At the non-political level, newspapers were more likely to quote an Iraqi civilian, with ten percent of all stories offering this point of view. Half that percentage (five percent) included sources from U.S. civilians who were not family members of an American solider fighting in Iraq.
Twenty-three percent used a poll, statement from a non-partisan think tank, or academic as a source.
Finally, eight percent of stories used a mainstream media outlet as a source, and just two percent included blogs.
Much of the current debate in journalism that centers around how sourcing is used in blogs concerns the issues of verification of information not reported in the mainstream press. But for now, this doesn't appear to be their raison d'etre. The function of blogs may be an equally important one, however, offering a more nuanced, synthesized perspective not found anywhere else on the Web.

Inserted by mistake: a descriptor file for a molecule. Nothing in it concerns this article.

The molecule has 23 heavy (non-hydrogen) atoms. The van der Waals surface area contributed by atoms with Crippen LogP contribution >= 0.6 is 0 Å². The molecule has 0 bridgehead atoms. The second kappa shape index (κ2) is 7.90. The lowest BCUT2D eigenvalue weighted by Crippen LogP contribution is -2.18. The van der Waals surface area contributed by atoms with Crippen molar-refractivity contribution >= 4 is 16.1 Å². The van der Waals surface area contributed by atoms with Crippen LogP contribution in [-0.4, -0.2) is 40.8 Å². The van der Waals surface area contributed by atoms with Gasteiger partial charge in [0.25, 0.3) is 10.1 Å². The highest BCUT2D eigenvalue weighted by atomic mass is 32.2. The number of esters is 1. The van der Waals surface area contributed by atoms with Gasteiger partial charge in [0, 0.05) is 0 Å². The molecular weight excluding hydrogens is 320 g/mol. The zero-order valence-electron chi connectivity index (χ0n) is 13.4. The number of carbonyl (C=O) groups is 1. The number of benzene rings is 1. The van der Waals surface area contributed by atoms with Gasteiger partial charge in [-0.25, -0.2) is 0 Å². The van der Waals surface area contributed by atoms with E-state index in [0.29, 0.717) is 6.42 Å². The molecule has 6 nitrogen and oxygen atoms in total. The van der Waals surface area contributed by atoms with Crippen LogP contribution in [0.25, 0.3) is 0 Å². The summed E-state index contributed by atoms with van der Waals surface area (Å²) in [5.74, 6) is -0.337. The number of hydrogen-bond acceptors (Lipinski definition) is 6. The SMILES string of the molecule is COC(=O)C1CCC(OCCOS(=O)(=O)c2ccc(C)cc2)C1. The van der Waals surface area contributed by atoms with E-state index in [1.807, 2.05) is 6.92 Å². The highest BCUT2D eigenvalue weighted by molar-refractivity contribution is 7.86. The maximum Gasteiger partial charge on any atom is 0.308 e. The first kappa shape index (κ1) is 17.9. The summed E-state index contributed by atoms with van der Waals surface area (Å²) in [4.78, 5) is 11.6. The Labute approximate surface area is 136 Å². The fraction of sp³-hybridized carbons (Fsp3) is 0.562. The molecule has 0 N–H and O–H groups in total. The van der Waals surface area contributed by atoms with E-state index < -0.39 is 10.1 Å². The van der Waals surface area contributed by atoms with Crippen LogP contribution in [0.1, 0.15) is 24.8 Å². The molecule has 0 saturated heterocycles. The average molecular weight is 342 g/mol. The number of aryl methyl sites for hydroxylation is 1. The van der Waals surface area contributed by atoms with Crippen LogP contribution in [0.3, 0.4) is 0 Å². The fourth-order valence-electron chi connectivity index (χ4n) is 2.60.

Perhaps what's most at stake for blogs is to evaluate which voices are being synthesized. According to the data for this study, an admittedly limited one, bloggers may be missing perhaps the most important piece of the political puzzle when we acknowledge the realpolitik of Iraq.
Both the American and Iraqi people are growing increasingly weary of the American military presence in Iraq, according to public opinion polls in both countries. If there is one point Democrats and Republicans can agree on it is that Iraq's future success rests on the further strengthening of Iraq's political institutions.